Washington: Seems like chimpanzees also understand that sound conflict management is crucial to ensure peace and order in their group.
This form of conflict management is called “policing” – the impartial intervention of a third party in a conflict.
Until now, this morally motivated behaviour in chimpanzees was only ever documented anecdotally.
However, primatologists from the University of Zurich can now confirm that chimpanzees intervene impartially in a conflict to guarantee the stability of their group.
They therefore exhibit prosocial behaviour based on an interest in community concern.
The willingness of the arbitrators to intervene impartially is greatest if several quarrelers are involved in a dispute as such conflicts particularly jeopardize group peace.
The researchers observed and compared the behaviour of four different captive chimpanzee groups.
At Walter Zoo in Gossau, they encountered special circumstances: “We were lucky enough to be able to observe a group of chimpanzees into which new females had recently been introduced and in which the ranking of the males was also being redefined. The stability of the group began to waver. This also occurs in the wild,” explained Claudia Rudolf von Rohr, the lead author of the study.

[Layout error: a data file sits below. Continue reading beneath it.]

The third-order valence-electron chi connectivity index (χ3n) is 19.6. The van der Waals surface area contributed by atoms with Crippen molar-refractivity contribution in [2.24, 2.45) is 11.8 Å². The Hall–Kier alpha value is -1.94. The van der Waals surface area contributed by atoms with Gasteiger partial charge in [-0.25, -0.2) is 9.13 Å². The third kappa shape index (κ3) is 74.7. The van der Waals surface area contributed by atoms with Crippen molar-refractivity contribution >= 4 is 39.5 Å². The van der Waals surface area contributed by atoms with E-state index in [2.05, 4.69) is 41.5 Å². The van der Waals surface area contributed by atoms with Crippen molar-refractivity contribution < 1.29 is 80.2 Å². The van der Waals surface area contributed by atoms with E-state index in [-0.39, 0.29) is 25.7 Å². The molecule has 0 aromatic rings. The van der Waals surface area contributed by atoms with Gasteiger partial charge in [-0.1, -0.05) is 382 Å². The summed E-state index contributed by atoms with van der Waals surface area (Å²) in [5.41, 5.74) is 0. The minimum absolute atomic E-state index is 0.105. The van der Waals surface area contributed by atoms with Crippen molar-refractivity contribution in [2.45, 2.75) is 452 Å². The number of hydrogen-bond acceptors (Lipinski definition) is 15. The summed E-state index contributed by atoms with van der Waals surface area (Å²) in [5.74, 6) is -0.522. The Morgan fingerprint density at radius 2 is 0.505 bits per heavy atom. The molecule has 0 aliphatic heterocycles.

Not every chimpanzee makes a suitable arbitrator. It is primarily high-ranking males or females or animals that are highly respected in the group that intervene in a conflict.
Otherwise, the arbitrators are unable to end the conflict successfully. As with humans, there are also authorities among chimpanzees.
“The interest in community concern that is highly developed in us humans and forms the basis for our moral behaviour is deeply rooted. It can also be observed in our closest relatives,” concluded Rudolf von Rohr.